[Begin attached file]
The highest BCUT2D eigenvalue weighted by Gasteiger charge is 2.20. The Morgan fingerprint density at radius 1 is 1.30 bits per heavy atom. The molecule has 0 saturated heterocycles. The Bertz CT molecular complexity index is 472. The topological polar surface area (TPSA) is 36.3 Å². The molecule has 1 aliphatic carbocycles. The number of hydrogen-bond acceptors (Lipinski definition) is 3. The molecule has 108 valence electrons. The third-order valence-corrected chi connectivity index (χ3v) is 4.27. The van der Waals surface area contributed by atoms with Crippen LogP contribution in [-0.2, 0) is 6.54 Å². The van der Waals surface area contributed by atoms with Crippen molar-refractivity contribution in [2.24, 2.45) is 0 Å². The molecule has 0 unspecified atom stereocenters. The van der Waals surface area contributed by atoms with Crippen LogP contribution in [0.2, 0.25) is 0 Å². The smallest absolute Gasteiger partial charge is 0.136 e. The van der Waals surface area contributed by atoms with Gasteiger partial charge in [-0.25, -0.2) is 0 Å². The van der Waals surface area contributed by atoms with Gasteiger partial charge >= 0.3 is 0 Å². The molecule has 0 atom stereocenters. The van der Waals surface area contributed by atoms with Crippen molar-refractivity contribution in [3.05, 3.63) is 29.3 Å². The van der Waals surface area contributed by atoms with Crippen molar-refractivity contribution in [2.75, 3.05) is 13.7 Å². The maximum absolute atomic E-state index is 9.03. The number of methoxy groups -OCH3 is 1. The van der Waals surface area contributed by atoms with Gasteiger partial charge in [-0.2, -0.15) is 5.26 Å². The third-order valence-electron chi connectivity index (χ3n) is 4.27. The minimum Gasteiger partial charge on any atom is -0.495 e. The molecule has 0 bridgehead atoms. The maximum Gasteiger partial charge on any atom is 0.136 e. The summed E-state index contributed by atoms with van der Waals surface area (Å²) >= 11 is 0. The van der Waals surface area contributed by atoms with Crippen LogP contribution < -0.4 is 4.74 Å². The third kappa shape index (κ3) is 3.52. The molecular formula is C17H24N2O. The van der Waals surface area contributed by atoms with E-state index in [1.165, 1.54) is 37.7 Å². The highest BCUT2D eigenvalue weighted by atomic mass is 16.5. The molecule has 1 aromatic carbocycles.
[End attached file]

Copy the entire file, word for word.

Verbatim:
The highest BCUT2D eigenvalue weighted by Gasteiger charge is 2.20. The Morgan fingerprint density at radius 1 is 1.30 bits per heavy atom. The molecule has 0 saturated heterocycles. The Bertz CT molecular complexity index is 472. The topological polar surface area (TPSA) is 36.3 Å². The molecule has 1 aliphatic carbocycles. The number of hydrogen-bond acceptors (Lipinski definition) is 3. The molecule has 108 valence electrons. The third-order valence-corrected chi connectivity index (χ3v) is 4.27. The van der Waals surface area contributed by atoms with Crippen LogP contribution in [-0.2, 0) is 6.54 Å². The van der Waals surface area contributed by atoms with Crippen molar-refractivity contribution in [2.24, 2.45) is 0 Å². The molecule has 0 unspecified atom stereocenters. The van der Waals surface area contributed by atoms with Crippen LogP contribution in [0.2, 0.25) is 0 Å². The smallest absolute Gasteiger partial charge is 0.136 e. The van der Waals surface area contributed by atoms with Gasteiger partial charge in [-0.25, -0.2) is 0 Å². The van der Waals surface area contributed by atoms with Gasteiger partial charge >= 0.3 is 0 Å². The molecule has 0 atom stereocenters. The van der Waals surface area contributed by atoms with Crippen molar-refractivity contribution in [3.05, 3.63) is 29.3 Å². The van der Waals surface area contributed by atoms with Crippen molar-refractivity contribution in [2.75, 3.05) is 13.7 Å². The maximum absolute atomic E-state index is 9.03. The number of methoxy groups -OCH3 is 1. The van der Waals surface area contributed by atoms with Gasteiger partial charge in [-0.2, -0.15) is 5.26 Å². The third-order valence-electron chi connectivity index (χ3n) is 4.27. The minimum Gasteiger partial charge on any atom is -0.495 e. The molecule has 0 bridgehead atoms. The maximum Gasteiger partial charge on any atom is 0.136 e. The summed E-state index contributed by atoms with van der Waals surface area (Å²) >= 11 is 0. The van der Waals surface area contributed by atoms with Crippen LogP contribution < -0.4 is 4.74 Å². The third kappa shape index (κ3) is 3.52. The molecular formula is C17H24N2O. The van der Waals surface area contributed by atoms with E-state index in [1.165, 1.54) is 37.7 Å². The highest BCUT2D eigenvalue weighted by atomic mass is 16.5. The molecule has 1 aromatic carbocycles.